An A-Z Guide To The Search For Plato's Atlantis

NEWS


Joining The Dots


Joining The Dots

I have now published my new book, Joining The Dots, which offers a fresh look at the Atlantis mystery. I have addressed the critical questions of when, where and who, using Plato's own words, tempered with some critical thinking and a modicum of common sense.


Learn More


Search

Recent Updates

Scranton, Robert Lorentz (m)

Robert Lorentz Scranton (1912-1993) was an American professor of Classical Art at the University of Chicago. He wasR,L, Scranton the author of Greek Walls[1223] in which he endeavoured to develop a stylistic classification system of walls that might assist chronological sequencing.

He wrote a short article (Archaeology 2, 1949, p159-162) with the daring title of “Lost Atlantis Lake_CopaisFound Again?” in which he suggests the possibility that Atlantis had been located in Lake Copaïs in Boeotia, Greece. The area is rich in ancient remains including that of a number of canals. However, Scranton was somewhat unsettled by the fact that Plato had described Atlantis as being*[in the Central Mediterranean, to the west of both Athens and Egypt (see Crit.114c & Tim.25a/b).]*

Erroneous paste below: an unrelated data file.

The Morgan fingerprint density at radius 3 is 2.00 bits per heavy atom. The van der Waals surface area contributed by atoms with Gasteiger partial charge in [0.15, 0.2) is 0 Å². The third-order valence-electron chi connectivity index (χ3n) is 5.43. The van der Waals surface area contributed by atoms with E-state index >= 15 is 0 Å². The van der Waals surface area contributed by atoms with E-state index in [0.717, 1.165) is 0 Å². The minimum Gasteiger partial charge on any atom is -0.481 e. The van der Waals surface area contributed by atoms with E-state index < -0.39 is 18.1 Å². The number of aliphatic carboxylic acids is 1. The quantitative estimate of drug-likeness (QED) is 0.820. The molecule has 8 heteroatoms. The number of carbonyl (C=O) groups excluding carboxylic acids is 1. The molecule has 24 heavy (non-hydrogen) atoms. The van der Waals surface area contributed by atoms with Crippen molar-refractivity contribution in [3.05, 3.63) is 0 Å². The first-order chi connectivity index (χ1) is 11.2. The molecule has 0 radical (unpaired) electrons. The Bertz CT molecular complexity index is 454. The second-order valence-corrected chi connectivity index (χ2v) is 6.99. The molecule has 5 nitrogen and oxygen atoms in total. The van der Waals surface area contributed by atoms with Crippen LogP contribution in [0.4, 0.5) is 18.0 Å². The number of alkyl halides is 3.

Scranton’s 1949 article was subsequently made available on Oliver D. Smith’s website(a). Scranton’s Atlantis theory had elements in common with that of Smith’s.

In recent years excavations in the Lake Copaïs region have revealed more extensive ancient remains than anticipated(b).

An annual Robert L. Scranton Lectureship was established in 1999.

(a) http://atlantisresearch.files.wordpress.com/2013/12/lost-atlantis-found.pdf (now offline – see entry for Oliver D. Smith)

(b) http://popular-archaeology.com/issue/summer-2016/article/rediscovering-a-giant1